Microsoft is a really different company now than it was 10 years ago. Who would have thought we would get Bash inside Windows as a supported Microsoft feature. Microsoft changed it’s stance towards the Linux community and Open Source communities in general in a radical way. As far as I am concerned, these are changes for the good.
And now in it’s latest move, Microsoft is doing what many web developers have hoped it would do for years and years. Back in 2006, in the last days of Internet Explorer 6, we would joke that MS should just switch to Firefox. Today, it is doing almost exactly that! It has announced it’s plans to ditch EdgeHTML, the native Edge HTML engine, and replace it with Blink, the fork from Webkit that Google made for the Chromium project.
EdgeHTML? Blink? WebKit??
Ok yeah this might deserve some explanation. A browser is a big complicated piece of software consisting of many different components. But at the core of every browser there is a component that we like to describe as the ‘render engine’ or the ‘html engine’, that interprets the HTML and CSS that the website contains and paints the browser window as the author of the website intended. Hopefully. Because historically there have been many incompatibilities between HTML engines. What would render ok in one browser might look completely broken in another.
Microsoft, after taking the browser market by storm with Internet Explorer versions 1 – 6, started to focus it’s energy elsewhere and did not give the HTML engine backing Internet Explorer the attention it needed for years. In the mean time, web standards continued to evolve and other browsers (Firefox, Safari, Opera, Chrome) did a much better job at evolving their respective rendering engines.
Initially, there used to be a browser named Konquerer on Linux that had an Open Source HTML engine named KHTML, that evolved into WebKit. This was adopted by Apple as the HTML engine for Safari and with the success of the iPhone it became a de-facto standard for mobile browsers. Then, when Google decided it wanted to develop it’s own browser, Chrome, it picked WebKit as it’s HTML engine as well. After a while Google decided that it was easier for it to fork WebKit into it’s own project, Blink. Then Opera, which had it’s own HTML engine named Presto (which was actually very good) decided that it was better for it to switch to Blink. So we had this situation where 3 major browsers, Chrome, Safari and Opera, were all based on HTML engines that derived from WebKit. And it gave developers a consistent cross-browser experience that was unheard of before.
In the mean time, Microsoft decided it was too late for Internet Explorer to salvage it and they started from scratch with Edge. We all were a bit disappointed they did not adopt Blink or Gecko but built something new, but at least it was a lot better than what had been in Internet Explorer and they were intent on making it standards compliant.
Towards one HTML engine
And so we arrived where we are today, where there are basically 4 big HTML engines in use, 2 of which derive from WebKit:
- WebKit: Safari
- Blink (derives from WebKit): Chrome, Opera
- Gecko: Firefox
- EdgeHTML: Edge
And now it seems Microsoft has come to the same point as Opera did before. Yes they have a great HTML engine at this point. So did Opera. But it takes a gigantic amount of effort just to keep up with the evolving standards and honestly, they have always been, and still are, behind on the (ironically) bleeding edge. Which is not what they intended Edge to be. And so, just like Opera, they are adopting Blink as the HTML engine powering Edge. Meaning Edge will automatically get all the same features and capabilities that are in Chrome and Opera.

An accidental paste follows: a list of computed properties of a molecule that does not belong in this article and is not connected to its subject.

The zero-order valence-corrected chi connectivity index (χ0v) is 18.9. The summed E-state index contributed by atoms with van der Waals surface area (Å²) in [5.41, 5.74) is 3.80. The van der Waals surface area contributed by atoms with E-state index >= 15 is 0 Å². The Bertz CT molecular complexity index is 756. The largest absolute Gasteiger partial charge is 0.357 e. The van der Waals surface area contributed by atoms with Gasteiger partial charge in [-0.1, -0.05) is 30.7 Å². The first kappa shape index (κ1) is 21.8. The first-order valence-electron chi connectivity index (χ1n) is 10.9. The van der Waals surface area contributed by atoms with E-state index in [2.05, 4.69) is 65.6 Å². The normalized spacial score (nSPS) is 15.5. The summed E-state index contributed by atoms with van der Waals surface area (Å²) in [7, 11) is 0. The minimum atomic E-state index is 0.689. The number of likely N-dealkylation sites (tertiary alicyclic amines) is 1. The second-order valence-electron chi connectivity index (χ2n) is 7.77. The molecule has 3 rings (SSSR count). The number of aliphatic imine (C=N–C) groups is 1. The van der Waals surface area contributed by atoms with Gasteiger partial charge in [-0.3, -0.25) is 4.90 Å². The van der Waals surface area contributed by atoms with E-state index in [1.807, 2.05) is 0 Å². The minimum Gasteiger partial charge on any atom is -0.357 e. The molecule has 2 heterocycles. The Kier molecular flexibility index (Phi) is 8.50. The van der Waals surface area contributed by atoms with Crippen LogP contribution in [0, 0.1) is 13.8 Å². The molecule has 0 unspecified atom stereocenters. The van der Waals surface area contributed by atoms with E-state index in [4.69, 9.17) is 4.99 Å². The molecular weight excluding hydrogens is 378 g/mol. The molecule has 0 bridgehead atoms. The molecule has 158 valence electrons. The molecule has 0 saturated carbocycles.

After this switch is completed, probably somewhere during 2019, we will have gone one step further towards a unified HTML engine. WebKit, Blink and Gecko will be the only ones to remain.
Will Firefox one day drop Gecko and adopt Blink as well?
Gecko, the last man standing
I suspect it will take a lot for Mozilla to give up on Gecko. Mozilla was founded from the ashes of Netscape, so it’s history goes waaaaay back. And there is a lot invested in Gecko.
Also, Gecko is pretty amazing! It is much harder saying goodbye to a component that works great than it is to kill a buggie piece of cr*p.
Still, it might actually be a good thing for Mozilla to switch to Blink. Because the HTML engine should not be the part where the browser stands out from the competition. Au contraire! The HTML engine should render the page exactly according to the standards, so there is no room for competition here. Firefox should stand out from the crowd where it concerns freedom of choice, free software, privacy etc. Not on how a box-shadow renders on a floated div.
Can there be only one?
Well maybe! I mean who would have believed you if you told them 5 years ago that Microsoft would adopt Chrome’s rendering engine?? Mozilla might draw the same conclusion Opera and Microsoft did. And Frankly, Safari upgrading from WebKit to Blink looks like a no-brainer, because Google forked WebKit because it felt it was being held back by the slow progress on the WebKit part. So it seems reasonable to assume that WebKit is lagging behind on Blink. And with Microsoft adopting Blink we can expect it’s many highly qualified engineers to start contributing to Blink as well.
And so Mozilla, Apple, Google and Micrsosoft all contributing to the same underlying Open Source HTML engine might not be a pipe dream at all. It might be just around the corner!